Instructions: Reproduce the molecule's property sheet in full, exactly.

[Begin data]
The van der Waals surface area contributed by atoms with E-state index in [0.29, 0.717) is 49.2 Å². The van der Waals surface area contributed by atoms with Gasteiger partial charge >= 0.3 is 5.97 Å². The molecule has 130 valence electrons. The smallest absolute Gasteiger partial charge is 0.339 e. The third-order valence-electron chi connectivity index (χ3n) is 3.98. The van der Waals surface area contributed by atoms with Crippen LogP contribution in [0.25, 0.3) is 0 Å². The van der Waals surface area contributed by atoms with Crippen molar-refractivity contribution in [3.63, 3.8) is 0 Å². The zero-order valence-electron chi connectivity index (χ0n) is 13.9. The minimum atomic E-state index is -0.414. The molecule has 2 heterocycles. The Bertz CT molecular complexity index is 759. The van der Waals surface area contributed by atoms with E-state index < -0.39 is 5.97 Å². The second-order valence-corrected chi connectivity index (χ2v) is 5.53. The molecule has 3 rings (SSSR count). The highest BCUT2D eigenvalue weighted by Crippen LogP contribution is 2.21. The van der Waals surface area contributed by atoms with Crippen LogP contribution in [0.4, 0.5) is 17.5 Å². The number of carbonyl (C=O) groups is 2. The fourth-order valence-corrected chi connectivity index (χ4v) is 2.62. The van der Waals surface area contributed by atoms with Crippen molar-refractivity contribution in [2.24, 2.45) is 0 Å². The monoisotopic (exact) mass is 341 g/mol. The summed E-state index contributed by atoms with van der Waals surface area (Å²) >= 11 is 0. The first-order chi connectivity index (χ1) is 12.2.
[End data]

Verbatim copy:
The van der Waals surface area contributed by atoms with E-state index in [0.29, 0.717) is 49.2 Å². The van der Waals surface area contributed by atoms with Gasteiger partial charge >= 0.3 is 5.97 Å². The molecule has 130 valence electrons. The smallest absolute Gasteiger partial charge is 0.339 e. The third-order valence-electron chi connectivity index (χ3n) is 3.98. The van der Waals surface area contributed by atoms with Crippen LogP contribution in [0.25, 0.3) is 0 Å². The van der Waals surface area contributed by atoms with Crippen molar-refractivity contribution in [3.63, 3.8) is 0 Å². The zero-order valence-electron chi connectivity index (χ0n) is 13.9. The minimum atomic E-state index is -0.414. The molecule has 2 heterocycles. The Bertz CT molecular complexity index is 759. The van der Waals surface area contributed by atoms with E-state index < -0.39 is 5.97 Å². The second-order valence-corrected chi connectivity index (χ2v) is 5.53. The molecule has 3 rings (SSSR count). The highest BCUT2D eigenvalue weighted by Crippen LogP contribution is 2.21. The van der Waals surface area contributed by atoms with Crippen LogP contribution in [0.4, 0.5) is 17.5 Å². The number of carbonyl (C=O) groups is 2. The fourth-order valence-corrected chi connectivity index (χ4v) is 2.62. The van der Waals surface area contributed by atoms with Crippen molar-refractivity contribution in [2.24, 2.45) is 0 Å². The monoisotopic (exact) mass is 341 g/mol. The summed E-state index contributed by atoms with van der Waals surface area (Å²) >= 11 is 0. The first-order chi connectivity index (χ1) is 12.2.